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There is a way now to find such leaks and fix them.  This is more important than Co2 as methane is a greater danger to the environment.

 

Sunday, November 14, 2021

small town grocery stores try innovating

 https://www.grocerydive.com/news/could-unattended-grocery-stores-thrive-in-small-towns/601693/

 

Main Street Market is not Amazon Go by any stretch. But it follows the same principles of offering convenient access and self-service.

The lower-tech approach is also much less costly to operate. Instead of computer-vision cameras, the store lets shoppers scan items and pay with their phones, or use a self-checkout terminal. Main Street Market offers a selection of mostly conventional goods, including soda, frozen pizza, cold cuts, snacks and sports drinks.  

One obvious potential problem is theft. The store has security cameras in place to monitor the aisles, but owner Alex Ostenson said the business mostly relies on the honor system to ensure customers pay for all the items they select. He said he has the ability to disable an account from his phone at any time.

“If people buy a year membership for $75, would they really risk losing it by stealing?” he told the Enterprise. “We know who is coming and going as each person has a unique access code.”

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 I was just in North Dakota and listened to public radio discuss another new concept in the northeast part of the state.  It would not be a store per se but a storage locker for individual orders that are brought in all at once.  Each order would be put in a storage locker for the purchaser to pick up at their convenience.  The only town name I remember is Hoople, but I think it was 3 towns in that area planning to try this.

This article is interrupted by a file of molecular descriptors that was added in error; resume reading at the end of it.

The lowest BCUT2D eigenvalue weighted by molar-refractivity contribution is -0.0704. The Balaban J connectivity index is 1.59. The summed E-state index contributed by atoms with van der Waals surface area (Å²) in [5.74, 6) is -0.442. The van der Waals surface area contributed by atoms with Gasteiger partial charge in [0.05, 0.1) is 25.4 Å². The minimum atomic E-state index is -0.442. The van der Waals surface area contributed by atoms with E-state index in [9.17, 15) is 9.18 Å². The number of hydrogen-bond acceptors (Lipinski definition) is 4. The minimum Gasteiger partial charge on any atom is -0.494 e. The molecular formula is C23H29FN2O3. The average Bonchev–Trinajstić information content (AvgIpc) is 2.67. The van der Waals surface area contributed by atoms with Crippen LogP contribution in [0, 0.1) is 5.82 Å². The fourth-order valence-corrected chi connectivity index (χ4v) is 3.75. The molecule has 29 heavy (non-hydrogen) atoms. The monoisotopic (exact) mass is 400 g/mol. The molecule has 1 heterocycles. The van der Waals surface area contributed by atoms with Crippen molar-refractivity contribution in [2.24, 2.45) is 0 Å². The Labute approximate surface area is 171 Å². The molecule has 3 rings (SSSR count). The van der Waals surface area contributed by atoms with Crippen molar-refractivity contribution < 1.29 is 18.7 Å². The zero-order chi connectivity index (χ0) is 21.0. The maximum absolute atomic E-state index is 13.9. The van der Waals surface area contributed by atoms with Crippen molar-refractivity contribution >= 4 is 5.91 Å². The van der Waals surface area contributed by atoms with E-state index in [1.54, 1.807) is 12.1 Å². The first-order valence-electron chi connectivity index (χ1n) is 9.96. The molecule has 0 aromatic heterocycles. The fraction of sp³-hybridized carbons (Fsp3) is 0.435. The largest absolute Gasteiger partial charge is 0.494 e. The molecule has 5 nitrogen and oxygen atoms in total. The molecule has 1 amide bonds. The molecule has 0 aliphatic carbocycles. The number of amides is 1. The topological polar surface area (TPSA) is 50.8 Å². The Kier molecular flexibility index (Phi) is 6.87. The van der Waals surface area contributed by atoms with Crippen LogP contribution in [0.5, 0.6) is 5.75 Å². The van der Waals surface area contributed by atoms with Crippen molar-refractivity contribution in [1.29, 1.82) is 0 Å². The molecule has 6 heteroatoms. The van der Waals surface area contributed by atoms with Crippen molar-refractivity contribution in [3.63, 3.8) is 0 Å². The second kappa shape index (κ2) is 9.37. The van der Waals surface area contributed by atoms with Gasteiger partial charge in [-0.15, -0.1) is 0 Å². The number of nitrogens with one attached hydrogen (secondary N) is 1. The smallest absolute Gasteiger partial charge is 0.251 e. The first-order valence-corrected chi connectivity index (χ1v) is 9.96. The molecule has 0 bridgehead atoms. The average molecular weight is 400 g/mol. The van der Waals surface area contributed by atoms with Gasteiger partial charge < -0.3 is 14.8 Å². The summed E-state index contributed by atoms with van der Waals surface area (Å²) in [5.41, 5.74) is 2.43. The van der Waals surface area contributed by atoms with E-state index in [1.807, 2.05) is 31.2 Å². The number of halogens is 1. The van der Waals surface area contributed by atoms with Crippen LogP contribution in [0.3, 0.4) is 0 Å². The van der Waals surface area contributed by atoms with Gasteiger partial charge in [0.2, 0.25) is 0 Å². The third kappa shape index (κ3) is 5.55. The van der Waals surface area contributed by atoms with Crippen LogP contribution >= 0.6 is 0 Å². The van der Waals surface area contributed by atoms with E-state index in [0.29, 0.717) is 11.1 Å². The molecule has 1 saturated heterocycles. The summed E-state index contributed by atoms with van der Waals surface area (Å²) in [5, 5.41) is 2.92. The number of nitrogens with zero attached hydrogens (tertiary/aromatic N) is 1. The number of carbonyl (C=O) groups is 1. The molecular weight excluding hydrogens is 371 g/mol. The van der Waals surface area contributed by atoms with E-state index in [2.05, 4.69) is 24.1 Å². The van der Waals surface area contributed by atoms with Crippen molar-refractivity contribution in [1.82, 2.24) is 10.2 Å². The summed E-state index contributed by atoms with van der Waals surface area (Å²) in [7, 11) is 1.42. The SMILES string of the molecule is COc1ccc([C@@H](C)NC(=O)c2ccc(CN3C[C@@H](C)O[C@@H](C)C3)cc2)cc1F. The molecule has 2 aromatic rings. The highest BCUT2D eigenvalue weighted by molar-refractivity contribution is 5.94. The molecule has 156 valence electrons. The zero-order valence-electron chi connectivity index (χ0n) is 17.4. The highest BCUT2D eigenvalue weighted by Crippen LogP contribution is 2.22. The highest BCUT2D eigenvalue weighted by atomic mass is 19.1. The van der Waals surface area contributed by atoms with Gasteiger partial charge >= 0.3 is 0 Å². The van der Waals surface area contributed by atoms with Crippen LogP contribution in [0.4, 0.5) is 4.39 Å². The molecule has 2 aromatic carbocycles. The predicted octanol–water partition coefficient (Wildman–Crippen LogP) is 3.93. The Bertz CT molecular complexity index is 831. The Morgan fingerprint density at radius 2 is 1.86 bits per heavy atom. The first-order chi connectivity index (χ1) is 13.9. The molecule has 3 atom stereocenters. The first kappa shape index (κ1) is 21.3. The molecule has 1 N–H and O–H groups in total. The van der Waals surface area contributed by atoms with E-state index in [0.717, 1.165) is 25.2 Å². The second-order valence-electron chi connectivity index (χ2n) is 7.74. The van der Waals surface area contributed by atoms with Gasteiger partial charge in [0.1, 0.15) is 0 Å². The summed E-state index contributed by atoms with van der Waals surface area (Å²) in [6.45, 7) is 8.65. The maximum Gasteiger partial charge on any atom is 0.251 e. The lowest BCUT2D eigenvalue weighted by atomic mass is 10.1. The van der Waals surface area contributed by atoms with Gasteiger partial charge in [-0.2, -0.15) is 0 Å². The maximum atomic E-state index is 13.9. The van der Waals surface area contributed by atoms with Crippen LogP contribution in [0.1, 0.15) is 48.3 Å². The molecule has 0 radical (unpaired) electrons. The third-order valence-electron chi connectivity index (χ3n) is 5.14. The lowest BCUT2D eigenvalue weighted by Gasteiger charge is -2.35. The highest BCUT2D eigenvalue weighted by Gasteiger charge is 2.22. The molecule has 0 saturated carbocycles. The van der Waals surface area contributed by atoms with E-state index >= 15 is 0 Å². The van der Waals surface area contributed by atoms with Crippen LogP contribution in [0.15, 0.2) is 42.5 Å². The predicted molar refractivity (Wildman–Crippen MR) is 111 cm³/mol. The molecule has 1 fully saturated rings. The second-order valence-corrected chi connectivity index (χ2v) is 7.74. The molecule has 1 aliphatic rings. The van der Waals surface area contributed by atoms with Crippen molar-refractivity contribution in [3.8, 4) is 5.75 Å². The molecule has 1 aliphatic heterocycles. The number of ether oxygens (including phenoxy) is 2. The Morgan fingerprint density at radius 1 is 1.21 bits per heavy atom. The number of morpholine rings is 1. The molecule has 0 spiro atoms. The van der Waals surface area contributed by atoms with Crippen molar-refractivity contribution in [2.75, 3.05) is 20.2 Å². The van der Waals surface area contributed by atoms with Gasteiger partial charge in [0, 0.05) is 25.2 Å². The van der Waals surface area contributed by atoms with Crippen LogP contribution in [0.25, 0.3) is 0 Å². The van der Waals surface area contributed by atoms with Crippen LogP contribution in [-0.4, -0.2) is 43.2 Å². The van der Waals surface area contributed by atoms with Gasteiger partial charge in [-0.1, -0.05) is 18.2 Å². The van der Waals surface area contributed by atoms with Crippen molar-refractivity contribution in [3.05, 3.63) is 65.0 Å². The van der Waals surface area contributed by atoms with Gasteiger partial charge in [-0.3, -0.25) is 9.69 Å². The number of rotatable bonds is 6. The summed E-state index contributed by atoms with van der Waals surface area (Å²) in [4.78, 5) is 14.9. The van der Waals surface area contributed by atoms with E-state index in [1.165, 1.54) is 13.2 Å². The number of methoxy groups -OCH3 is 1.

It's impossible at some population point for a town to have a profitable grocery store, so these innovative ideas will be worth watching to help out our rural areas.

 

Saturday, November 6, 2021

Where can you pee in public during a pandemic?

 https://www.bloomberg.com/news/features/2021-11-05/why-american-cities-lost-their-public-bathrooms

 

As with so many other aspects of American life, Covid-19 exposed and exacerbated the American bathroom gap: While the affluent purchased increasingly ornate fixtures for their homes, delivery drivers and other essential workers struggled with ever-more-limited options. In cities with high rates of homelessness, efforts to install temporary hygiene facilities during lockdowns often met resistance from community members and city officials, even as frustrated local businesses locked their restrooms to prevent use from unhoused individuals.

 

Toilet co-editor Harvey Molotch, an emeritus professor of social and cultural analysis and sociology at New York University, also sees the pandemic as an opportunity to reconsider how public restrooms are built — particular with regards to airflow. Modern heating and ventilation systems and electric lighting made this less of a priority in 20th century public restroom design, which was typically windowless; Molotch hopes to see a reversal of that trend, by adding windows, skylights and other openings. 

 

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I noticed this during the pandemic, that all the public restrooms in my city were locked and marked closed due to potential virus spreading.  But people still have to pee.  Homeless people have no place to choose from.  It's very strange that the US seems to ignore this issue.

 

 

Wednesday, October 27, 2021

solar panel recycling is a problem

 https://www.greenbiz.com/article/what-will-happen-solar-panels-after-their-useful-lives-are-over

 

Part of the problem is that solar panels are complicated to recycle. They’re made of many materials, some hazardous, and assembled with adhesives and sealants that make breaking them apart challenging.

"The longevity of these panels, the way they’re put together and how they make them make it inherently difficult to, to use a term, de-manufacture," said Mark Robards, director of special projects for ECS Refining, one of the largest electronics recyclers in the U.S. The panels are torn apart mechanically and broken down with acids to separate out the crystalline silicon, the semiconducting material used by most photovoltaic manufacturers. Heat systems are used to burn up the adhesives that bind them to their armatures, and acidic hydro-metallurgical systems are used to separate precious metals.

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Oh boy.  Nothing is as easy as it seems.  For a long time I thought solar panels lasted basically forever.  Nope.